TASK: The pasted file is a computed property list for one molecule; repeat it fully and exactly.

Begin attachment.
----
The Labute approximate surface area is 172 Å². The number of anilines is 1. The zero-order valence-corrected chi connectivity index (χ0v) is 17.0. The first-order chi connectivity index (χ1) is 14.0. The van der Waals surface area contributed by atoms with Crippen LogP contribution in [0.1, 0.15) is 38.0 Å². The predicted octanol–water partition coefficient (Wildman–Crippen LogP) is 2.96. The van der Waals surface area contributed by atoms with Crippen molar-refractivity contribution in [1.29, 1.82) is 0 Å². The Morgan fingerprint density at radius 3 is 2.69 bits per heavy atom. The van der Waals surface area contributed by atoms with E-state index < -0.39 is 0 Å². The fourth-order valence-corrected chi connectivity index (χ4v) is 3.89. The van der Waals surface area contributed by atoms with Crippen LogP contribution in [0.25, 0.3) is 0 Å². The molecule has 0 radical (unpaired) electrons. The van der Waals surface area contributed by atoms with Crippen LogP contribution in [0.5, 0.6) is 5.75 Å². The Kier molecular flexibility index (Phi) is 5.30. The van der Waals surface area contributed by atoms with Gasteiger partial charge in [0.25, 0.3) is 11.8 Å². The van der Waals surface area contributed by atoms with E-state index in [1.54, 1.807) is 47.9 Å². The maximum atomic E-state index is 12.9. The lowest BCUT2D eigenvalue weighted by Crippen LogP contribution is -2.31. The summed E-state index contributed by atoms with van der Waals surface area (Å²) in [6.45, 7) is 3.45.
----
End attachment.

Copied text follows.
The Labute approximate surface area is 172 Å². The number of anilines is 1. The zero-order valence-corrected chi connectivity index (χ0v) is 17.0. The first-order chi connectivity index (χ1) is 14.0. The van der Waals surface area contributed by atoms with Crippen LogP contribution in [0.1, 0.15) is 38.0 Å². The predicted octanol–water partition coefficient (Wildman–Crippen LogP) is 2.96. The van der Waals surface area contributed by atoms with Crippen molar-refractivity contribution in [1.29, 1.82) is 0 Å². The Morgan fingerprint density at radius 3 is 2.69 bits per heavy atom. The van der Waals surface area contributed by atoms with E-state index < -0.39 is 0 Å². The fourth-order valence-corrected chi connectivity index (χ4v) is 3.89. The van der Waals surface area contributed by atoms with Crippen LogP contribution in [0.25, 0.3) is 0 Å². The molecule has 0 radical (unpaired) electrons. The van der Waals surface area contributed by atoms with Crippen LogP contribution in [0.5, 0.6) is 5.75 Å². The Kier molecular flexibility index (Phi) is 5.30. The van der Waals surface area contributed by atoms with Gasteiger partial charge in [0.25, 0.3) is 11.8 Å². The van der Waals surface area contributed by atoms with E-state index in [1.54, 1.807) is 47.9 Å². The maximum atomic E-state index is 12.9. The lowest BCUT2D eigenvalue weighted by Crippen LogP contribution is -2.31. The summed E-state index contributed by atoms with van der Waals surface area (Å²) in [6.45, 7) is 3.45.